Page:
McDonald's Tests Mobile App Ordering That Uses Geo-Fencing to Optimize Food Prep Time

Although it’s late to the mobile ordering trend, McDonald’s today has begun testing an update to its smartphone app that will allow customers to create an order anywhere and pay for it through the app when they arrive at their local McDonald’s. In a bid to avoid customer congestion, long wait lines, and cold food, the app will use geo-fencing to detect when each customer is getting closer to the McDonald’s and alert staff to begin preparing their meal accordingly (via Reuters).

The tests have begun today at 29 McDonald’s locations in Monterey and Salinas, California, and will expand to 51 new locations Spokane, Washington on March 20. Jim Sappington, McDonald’s executive vice president of operations, said that the tests are intended to work out any kinks in the mobile order and pay update before a wide rollout in almost all of the 14,000 U.S. McDonald’s locations by the end of 2017. Around 6,000 others will also get the update in Canada, the U.K., France, Germany, Australia, and China.

In the current state of the McDonald’s app [Direct Link] users can browse the menu, get deals, and find nearby locations. Sappington hopes that the update results in an overall experience that’s “clearly better” to use.

If its famous french fries are served cold or if mobile customers have to wait for orders, “you get a question of ‘Why did I use the app?’,” Sappington said. “Our focus is to make the overall experience clearly better.”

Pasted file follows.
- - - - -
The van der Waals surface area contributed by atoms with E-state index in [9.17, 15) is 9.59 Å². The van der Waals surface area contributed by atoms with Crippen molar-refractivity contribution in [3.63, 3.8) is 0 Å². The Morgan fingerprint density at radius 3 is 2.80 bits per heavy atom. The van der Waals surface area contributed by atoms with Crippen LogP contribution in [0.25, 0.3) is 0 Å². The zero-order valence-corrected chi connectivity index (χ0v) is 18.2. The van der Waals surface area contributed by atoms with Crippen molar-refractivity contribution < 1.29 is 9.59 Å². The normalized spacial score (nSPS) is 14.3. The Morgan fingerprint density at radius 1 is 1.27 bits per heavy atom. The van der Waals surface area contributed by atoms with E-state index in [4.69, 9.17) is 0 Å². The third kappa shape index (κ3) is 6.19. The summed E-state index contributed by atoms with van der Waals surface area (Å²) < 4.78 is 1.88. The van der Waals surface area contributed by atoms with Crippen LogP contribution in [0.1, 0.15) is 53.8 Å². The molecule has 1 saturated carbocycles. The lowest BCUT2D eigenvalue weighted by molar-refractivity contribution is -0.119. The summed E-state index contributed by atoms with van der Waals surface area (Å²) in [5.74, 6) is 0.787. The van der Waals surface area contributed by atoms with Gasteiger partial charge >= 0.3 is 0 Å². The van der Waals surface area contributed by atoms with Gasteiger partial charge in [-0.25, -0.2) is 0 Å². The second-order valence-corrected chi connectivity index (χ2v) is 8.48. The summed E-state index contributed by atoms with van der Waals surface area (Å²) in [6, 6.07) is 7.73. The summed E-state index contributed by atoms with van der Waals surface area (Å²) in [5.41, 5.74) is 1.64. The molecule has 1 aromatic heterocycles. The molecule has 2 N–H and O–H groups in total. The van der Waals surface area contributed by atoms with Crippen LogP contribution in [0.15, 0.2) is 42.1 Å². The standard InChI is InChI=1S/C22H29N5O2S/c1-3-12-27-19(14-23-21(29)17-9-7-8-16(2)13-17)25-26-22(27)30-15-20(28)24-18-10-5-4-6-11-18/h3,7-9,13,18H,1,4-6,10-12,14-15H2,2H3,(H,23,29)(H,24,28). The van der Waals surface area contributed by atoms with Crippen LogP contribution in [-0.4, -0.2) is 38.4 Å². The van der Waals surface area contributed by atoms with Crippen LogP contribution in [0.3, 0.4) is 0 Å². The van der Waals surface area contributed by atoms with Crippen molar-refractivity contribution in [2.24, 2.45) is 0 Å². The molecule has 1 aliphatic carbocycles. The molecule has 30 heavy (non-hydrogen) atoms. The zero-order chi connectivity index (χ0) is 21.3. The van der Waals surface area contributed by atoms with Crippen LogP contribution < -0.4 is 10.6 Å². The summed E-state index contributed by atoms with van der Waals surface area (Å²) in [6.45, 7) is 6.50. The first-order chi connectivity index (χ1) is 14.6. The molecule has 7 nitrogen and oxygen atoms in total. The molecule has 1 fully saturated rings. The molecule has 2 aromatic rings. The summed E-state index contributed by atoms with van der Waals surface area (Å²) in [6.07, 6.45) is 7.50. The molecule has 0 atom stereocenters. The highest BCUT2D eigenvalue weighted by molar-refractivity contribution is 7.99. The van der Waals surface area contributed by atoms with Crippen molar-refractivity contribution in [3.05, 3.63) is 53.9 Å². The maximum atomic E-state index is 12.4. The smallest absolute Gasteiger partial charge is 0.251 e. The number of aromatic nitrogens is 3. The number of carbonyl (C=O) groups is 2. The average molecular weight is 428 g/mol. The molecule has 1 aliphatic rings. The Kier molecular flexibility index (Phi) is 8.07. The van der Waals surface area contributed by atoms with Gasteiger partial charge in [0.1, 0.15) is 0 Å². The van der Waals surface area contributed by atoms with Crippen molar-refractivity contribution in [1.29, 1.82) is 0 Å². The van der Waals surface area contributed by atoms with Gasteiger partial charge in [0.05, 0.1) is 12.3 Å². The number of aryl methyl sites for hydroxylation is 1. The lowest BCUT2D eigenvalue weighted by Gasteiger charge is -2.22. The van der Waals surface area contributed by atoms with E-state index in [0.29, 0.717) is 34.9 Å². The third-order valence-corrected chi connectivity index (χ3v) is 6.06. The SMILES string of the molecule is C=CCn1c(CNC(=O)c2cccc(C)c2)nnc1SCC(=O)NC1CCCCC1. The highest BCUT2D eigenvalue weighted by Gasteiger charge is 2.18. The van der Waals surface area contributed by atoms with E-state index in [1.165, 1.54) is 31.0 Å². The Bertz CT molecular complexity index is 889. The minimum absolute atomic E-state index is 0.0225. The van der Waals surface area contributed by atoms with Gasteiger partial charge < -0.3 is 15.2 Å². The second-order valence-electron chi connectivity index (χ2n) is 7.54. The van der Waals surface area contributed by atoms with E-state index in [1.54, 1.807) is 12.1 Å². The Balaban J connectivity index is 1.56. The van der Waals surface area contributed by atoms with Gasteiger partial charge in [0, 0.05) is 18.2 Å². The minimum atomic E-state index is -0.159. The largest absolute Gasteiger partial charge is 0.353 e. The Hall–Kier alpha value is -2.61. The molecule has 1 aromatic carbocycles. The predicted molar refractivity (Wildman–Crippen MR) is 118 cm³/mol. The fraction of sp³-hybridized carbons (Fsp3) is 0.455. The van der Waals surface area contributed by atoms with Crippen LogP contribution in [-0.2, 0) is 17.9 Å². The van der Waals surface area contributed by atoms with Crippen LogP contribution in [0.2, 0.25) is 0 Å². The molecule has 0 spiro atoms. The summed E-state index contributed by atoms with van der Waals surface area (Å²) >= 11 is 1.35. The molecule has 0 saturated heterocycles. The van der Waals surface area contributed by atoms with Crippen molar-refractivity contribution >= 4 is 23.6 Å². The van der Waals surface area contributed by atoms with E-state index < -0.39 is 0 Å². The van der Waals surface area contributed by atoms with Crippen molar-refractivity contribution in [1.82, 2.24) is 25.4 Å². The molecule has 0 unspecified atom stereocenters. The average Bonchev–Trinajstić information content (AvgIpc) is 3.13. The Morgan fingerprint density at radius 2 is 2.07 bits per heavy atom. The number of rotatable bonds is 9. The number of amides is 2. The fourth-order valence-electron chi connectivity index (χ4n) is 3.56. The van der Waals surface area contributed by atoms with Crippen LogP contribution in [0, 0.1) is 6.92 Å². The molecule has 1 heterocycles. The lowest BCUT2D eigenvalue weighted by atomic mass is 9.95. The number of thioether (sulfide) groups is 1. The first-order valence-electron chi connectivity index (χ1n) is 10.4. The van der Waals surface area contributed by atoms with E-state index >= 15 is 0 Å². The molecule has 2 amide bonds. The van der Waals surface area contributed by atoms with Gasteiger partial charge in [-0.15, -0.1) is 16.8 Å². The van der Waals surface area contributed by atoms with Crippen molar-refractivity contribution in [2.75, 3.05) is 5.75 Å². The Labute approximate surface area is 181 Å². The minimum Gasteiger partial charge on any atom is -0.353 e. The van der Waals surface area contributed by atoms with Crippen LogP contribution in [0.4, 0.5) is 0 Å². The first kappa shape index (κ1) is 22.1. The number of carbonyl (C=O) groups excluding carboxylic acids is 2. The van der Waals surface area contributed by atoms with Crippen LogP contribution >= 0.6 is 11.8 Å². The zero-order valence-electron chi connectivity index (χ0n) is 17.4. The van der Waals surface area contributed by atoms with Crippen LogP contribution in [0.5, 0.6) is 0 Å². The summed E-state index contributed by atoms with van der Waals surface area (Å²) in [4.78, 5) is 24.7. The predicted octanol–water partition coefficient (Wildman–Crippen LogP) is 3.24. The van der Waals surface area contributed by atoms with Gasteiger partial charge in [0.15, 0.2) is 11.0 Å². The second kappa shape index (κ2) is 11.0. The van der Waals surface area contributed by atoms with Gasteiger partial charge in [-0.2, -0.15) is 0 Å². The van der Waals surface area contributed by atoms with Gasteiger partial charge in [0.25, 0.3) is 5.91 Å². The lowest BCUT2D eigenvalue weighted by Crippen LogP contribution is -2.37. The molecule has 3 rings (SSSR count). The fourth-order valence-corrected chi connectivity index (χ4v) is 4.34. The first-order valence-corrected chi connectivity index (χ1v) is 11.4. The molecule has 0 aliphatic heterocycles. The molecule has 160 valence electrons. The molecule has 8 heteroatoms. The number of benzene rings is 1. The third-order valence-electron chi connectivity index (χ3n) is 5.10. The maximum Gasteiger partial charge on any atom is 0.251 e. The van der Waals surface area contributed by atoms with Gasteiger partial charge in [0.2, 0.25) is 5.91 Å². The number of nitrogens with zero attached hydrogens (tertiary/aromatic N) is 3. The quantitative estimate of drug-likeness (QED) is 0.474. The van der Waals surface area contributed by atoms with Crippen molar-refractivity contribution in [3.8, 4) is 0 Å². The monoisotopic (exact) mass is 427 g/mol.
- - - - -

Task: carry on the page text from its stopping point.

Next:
McDonald’s said that automating more orders should cut transaction times, reduce errors and free up workers to do things like deliver food to tables or cars in spots designated for mobile orders.

“It’s better to be right than to be first to market,” McDonald’s Chief Executive Steve Easterbrook said recently.

While customers will browse the menu and place their order outside of the local McDonald’s, the app is said to ask for an order confirmation and payment “when the customer arrives at the restaurant,” seemingly when the geo-fencing feature kicks in. After that, the kitchen will begin preparing the order. Janna Sampson, a McDonald’s investor, questioned the utility of this process: “If they don’t start your order until you pull in the lot, are you really gaining that much time?”

In the final version of the app, customers will also be able to pick table dining, drive-through, or curb-side delivery when they place their meal orders. McDonald’s competitors like Chick-fil-A include mobile ordering with counter pick-up as well as a QR code-based checkout option. McDonald’s didn’t detail how payments work with its new mobile order update, but traditional credit cards tied to user accounts are expected. Given McDonald’s early embrace of mobile wallets like Apple Pay, those could be included as well.

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